Euthanasia is an emotionally charged topic of debate, and it is easy to lose sight of the facts when people talk about wanting to kill themselves for whatever reason. Most of the people that seek physician-assisted suicide are suffering from terminal illnesses that cause them a great deal of pain that cannot be properly controlled with medications. For these individuals, the relief of death is preferred to their continuing suffering. The ethical debate over euthanasia, though, is colored by millennia of human thinking concerning the value of life and biblical proscriptions against suicide in any form. This paper examines the arguments in support of euthanasia as well as arguments against the practice to determine the facts and to provide rationale in support of legalizing euthanasia.
Humans can be said to really own one thing outright: their lives. There are laws in most countries, though, that prevent people from…
Keown, J. (2002). Euthanasia, ethics, and public policy: An argument against legalization.
Cambridge, England: Cambridge University Press.
Marcoux, I. & Mishara, B.L. (2007, May/June). Confusion between euthanasia and other end-
of-life decisions. Canadian Journal of Public Health, 98(3), 235.
The author of this report has been asked to answer a few brief questions and take a position on the subject of euthanasia. The first question will be a definition and distinction between active euthanasia and passive euthanasia. The question of ethical issues for each type will be raised. The laws in each state regarding euthanasia will be covered. Finally, there will be a position taken by the author of this report and it will be based on scholarly research from roughly four sources. While euthanasia may be controversial to some, there are some situations where people are going to do what they are going to do and allowing them the easier and more dignified path is the way to go.
When it comes to the definition of active or passive euthanasia, the difference is pretty clear. Active euthanasia, as defined by the British Broadcast Corporation (BBC) is…
Barone, E. (2014). See Which States Allow Assisted Suicide. TIME.com. Retrieved 4 June 2015, from http://time.com/3551560/brittany-maynard-right-to-die-laws/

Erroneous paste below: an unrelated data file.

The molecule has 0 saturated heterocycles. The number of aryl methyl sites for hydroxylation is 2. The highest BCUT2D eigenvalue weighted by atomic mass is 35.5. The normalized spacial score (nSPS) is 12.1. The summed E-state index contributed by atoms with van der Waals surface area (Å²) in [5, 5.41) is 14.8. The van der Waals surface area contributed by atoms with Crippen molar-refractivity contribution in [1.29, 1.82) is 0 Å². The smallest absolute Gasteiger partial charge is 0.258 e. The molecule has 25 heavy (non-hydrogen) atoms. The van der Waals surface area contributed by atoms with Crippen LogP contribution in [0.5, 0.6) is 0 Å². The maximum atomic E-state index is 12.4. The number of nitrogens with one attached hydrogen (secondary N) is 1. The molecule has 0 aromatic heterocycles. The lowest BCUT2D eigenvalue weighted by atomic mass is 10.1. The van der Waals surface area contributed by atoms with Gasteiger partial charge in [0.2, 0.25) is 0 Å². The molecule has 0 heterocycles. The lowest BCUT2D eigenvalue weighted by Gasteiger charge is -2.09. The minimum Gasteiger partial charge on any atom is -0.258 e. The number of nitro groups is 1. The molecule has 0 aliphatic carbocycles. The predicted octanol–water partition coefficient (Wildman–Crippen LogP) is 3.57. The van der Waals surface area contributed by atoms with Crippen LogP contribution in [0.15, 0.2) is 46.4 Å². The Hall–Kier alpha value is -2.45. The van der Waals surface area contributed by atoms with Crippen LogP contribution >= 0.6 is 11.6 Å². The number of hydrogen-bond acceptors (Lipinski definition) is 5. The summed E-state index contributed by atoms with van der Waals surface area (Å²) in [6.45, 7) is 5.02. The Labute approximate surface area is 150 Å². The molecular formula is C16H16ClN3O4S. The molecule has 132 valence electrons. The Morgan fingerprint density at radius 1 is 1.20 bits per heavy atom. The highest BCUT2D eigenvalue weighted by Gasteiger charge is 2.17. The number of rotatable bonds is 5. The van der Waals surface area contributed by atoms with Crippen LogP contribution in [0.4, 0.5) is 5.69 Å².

BBC. (2015). BBC - Ethics - Euthanasia: Active and passive euthanasia. Bbc.co.uk. Retrieved 4 June 2015, from http://www.bbc.co.uk/ethics/euthanasia/ overview/activepassive_1.shtml
BBC. (2015). BBC - Ethics - Euthanasia: Religion and euthanasia. BBC.co.uk. Retrieved 4 June 2015, from
Euthanasia, Should Terminally Ill Patients Be Allowed to End Their Lives Via Assisted Suicide
TEMINALLY ILL PATIENTS BE ALLOWED TO END THEI LIVES VIA ASSISTED SUICIDE
Euthanasia, notably called assisted killing or mercy killing, is perhaps one of the medical prescriptions that have always raised varied and multifaceted arguments, most of which have never reached any solid conclusion. Clinicians are prone to take every necessary step necessary to keep the health of a patient at stable conditions. Nonetheless, there come a time when the patient knows, together with the clinician, that there is a lesser chance of survival. In such situations, health professionals are stuck between assisting the patient to die, notably by using an external means, or letting him or her to fight for life until death, something that might be painful, both to the clinicians, the patients, and even the loved ones. Assisting a patient to die, with…
Weber, W. (2000). Dutch Proposal for Children's Right To Euthanasia Withdrawn. Lancet, 356(9226), 322.
Euthanasia Should e Illegal
Euthanasia is the act of putting to death painlessly or allowing death, as by withholding extreme medical measures, a person or animal suffering from an incurable, often painful, disease or condition (Euthanasia, Infoplease.com). Today, medical advances have made it possible to prolong life in patients with no hope of recovery, and the term negative euthanasia has arisen to classify the practice of withholding or withdrawing extraordinary means (e.g., intravenous feeding, respirators, and artificial kidney machines) to preserve life. Positive euthanasia, on the other hand, has come to refer to actions that actively cause death such as administering a lethal drug.